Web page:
Cliff Rutledge is a retired Phenix City educator with a deep commitment to his community and a lifelong love of football.
Rutledge combined all of these elements with a down-to-earth style and ability to create a broadcasting career that has spanned seven decades.
Rutledge will be inducted into the Chattahoochee Valley Sports Hall of Fame in a ceremony at the Columbus Convention & Trade Center on Feb. 1, along with B.R. Johnson, Jim Mackay, Marc Upshaw and Jeremy Williams.
"I was elated when I heard I'd been selected. I knew a long time ago that I was going to football games, so I might as well get paid for it," Rutledge chuckled.
Rutledge was a career educator, beginning as a teacher and retiring as an administrator. He served the students of Phenix City for 40 years.
Rutledge's second profession as a broadcaster was launched during his teaching career, thanks to an invitation from Ken Woodfin of WCLS radio.
"Ken started out in sales," Rutledge said. "When he started selling football, he got me into broadcasting. WCLS was a sun-up to sun-down station."
Spencer High was the first team Rutledge broadcast, around 1957-58.
"There was no Carver then," Rutledge said. "We would tape the games at night and play them back on Sunday evening."
Rutledge was doing Sunday morning gospel at WCLS when Woodfin left for WOKS. Rutledge stayed at WCLS until Woodfin pulled him over to WOKS to do football. He juggled both duties for several years. In the early 1960s, he went to WOKS full time.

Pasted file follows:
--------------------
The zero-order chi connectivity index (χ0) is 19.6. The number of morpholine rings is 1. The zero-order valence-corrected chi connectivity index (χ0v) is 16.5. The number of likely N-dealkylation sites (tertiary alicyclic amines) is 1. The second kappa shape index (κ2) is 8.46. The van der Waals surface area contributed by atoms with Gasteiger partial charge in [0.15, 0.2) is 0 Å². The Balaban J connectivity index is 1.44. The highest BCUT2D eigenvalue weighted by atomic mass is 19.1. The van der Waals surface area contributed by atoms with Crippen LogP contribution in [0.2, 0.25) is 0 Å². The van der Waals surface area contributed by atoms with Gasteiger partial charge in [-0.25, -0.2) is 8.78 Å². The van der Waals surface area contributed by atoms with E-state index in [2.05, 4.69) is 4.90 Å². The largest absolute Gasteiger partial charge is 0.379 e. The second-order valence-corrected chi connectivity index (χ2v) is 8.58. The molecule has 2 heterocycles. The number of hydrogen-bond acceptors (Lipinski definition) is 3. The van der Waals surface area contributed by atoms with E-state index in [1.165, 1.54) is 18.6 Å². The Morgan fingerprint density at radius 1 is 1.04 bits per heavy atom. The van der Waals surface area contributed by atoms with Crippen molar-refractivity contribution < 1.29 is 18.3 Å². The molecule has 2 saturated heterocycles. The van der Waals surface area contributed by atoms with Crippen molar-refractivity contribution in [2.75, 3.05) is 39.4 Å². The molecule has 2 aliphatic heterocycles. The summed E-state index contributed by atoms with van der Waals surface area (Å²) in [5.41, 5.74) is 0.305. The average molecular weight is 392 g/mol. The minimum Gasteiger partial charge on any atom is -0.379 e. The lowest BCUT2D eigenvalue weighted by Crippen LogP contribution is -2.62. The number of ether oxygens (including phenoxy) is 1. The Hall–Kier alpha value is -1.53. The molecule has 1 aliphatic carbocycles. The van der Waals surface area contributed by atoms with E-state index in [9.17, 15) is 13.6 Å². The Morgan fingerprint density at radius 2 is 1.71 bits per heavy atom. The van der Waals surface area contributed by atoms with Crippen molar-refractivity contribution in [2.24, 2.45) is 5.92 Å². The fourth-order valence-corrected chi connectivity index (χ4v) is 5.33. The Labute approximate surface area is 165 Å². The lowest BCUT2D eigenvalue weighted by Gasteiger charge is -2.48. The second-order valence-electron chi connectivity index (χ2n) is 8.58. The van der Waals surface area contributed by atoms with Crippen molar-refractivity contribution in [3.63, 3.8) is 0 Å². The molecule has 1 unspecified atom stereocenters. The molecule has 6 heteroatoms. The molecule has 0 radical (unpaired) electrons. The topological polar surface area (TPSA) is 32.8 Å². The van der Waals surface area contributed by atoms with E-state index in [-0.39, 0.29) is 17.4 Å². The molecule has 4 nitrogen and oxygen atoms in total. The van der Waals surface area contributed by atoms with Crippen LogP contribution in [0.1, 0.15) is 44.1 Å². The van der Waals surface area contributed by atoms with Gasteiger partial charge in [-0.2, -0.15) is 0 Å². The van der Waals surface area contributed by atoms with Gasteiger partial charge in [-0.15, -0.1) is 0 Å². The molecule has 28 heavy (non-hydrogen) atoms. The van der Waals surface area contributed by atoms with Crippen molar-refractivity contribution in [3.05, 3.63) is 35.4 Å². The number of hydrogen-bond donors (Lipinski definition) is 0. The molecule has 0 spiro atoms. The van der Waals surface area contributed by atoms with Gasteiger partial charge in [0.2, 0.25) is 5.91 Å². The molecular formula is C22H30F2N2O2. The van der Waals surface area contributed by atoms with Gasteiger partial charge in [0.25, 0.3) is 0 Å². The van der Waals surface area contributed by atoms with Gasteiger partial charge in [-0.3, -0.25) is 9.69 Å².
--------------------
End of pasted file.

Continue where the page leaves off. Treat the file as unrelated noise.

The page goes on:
Rutledge's passion for broadcasting was second only to his love of teaching. He enjoyed learning about the athletes he covered.
"My first job was education. Broadcasting was second," Rutledge said. "I made up a profile sheet which I'd give to the coaches and they'd give them to the players to fill out. When we broadcast a game, I'd have background information on the players. The coaches don't like to do that now, but it makes the game more colorful. I find out positives about the players that I can use on the air."
Georgia State Sen. Ed Harbison spent around 17 years broadcasting with Rutledge. Harbison was thrilled with Rutledge's induction into the hall of fame.
"Cliff's strength is pure community-based commitment," Harbison said. "He had this unique ability to put you in your comfort zone. As an educator, he knew everybody. He had an intimate connection with the players and their families. Cliff is so deserving of being in the hall of fame."